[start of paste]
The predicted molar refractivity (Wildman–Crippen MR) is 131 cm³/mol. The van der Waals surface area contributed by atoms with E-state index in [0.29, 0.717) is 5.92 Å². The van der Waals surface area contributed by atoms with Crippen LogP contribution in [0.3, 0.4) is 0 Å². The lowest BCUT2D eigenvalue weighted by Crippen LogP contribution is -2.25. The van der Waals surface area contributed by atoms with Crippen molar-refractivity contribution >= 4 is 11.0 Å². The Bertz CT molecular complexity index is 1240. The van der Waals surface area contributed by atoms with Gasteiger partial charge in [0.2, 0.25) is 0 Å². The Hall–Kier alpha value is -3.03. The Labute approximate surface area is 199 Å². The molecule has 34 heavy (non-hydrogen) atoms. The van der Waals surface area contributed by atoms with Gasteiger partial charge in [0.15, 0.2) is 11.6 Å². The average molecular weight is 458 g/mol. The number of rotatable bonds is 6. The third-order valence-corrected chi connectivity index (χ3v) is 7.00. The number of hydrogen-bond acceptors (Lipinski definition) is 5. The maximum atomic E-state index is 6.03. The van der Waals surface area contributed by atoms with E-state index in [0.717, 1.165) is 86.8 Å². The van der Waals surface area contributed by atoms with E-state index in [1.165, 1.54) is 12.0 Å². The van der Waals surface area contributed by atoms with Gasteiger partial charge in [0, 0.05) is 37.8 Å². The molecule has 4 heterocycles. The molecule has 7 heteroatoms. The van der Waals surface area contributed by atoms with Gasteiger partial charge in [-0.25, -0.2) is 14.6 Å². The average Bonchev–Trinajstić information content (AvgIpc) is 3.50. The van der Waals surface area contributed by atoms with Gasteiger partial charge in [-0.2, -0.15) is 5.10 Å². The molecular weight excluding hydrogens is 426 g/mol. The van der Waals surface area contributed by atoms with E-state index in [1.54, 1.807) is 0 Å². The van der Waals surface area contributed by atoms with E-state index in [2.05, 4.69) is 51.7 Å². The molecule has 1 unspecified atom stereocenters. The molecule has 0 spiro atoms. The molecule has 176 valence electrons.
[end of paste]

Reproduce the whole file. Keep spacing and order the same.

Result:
The predicted molar refractivity (Wildman–Crippen MR) is 131 cm³/mol. The van der Waals surface area contributed by atoms with E-state index in [0.29, 0.717) is 5.92 Å². The van der Waals surface area contributed by atoms with Crippen LogP contribution in [0.3, 0.4) is 0 Å². The lowest BCUT2D eigenvalue weighted by Crippen LogP contribution is -2.25. The van der Waals surface area contributed by atoms with Crippen molar-refractivity contribution >= 4 is 11.0 Å². The Bertz CT molecular complexity index is 1240. The van der Waals surface area contributed by atoms with Gasteiger partial charge in [0.2, 0.25) is 0 Å². The Hall–Kier alpha value is -3.03. The Labute approximate surface area is 199 Å². The molecule has 34 heavy (non-hydrogen) atoms. The van der Waals surface area contributed by atoms with Gasteiger partial charge in [0.15, 0.2) is 11.6 Å². The average molecular weight is 458 g/mol. The number of rotatable bonds is 6. The third-order valence-corrected chi connectivity index (χ3v) is 7.00. The number of hydrogen-bond acceptors (Lipinski definition) is 5. The maximum atomic E-state index is 6.03. The van der Waals surface area contributed by atoms with E-state index in [0.717, 1.165) is 86.8 Å². The van der Waals surface area contributed by atoms with E-state index in [1.165, 1.54) is 12.0 Å². The van der Waals surface area contributed by atoms with Gasteiger partial charge in [0, 0.05) is 37.8 Å². The molecule has 4 heterocycles. The molecule has 7 heteroatoms. The van der Waals surface area contributed by atoms with Gasteiger partial charge in [-0.25, -0.2) is 14.6 Å². The average Bonchev–Trinajstić information content (AvgIpc) is 3.50. The van der Waals surface area contributed by atoms with Gasteiger partial charge in [-0.2, -0.15) is 5.10 Å². The molecular weight excluding hydrogens is 426 g/mol. The van der Waals surface area contributed by atoms with E-state index in [1.54, 1.807) is 0 Å². The van der Waals surface area contributed by atoms with E-state index in [2.05, 4.69) is 51.7 Å². The molecule has 1 unspecified atom stereocenters. The molecule has 0 spiro atoms. The molecule has 176 valence electrons.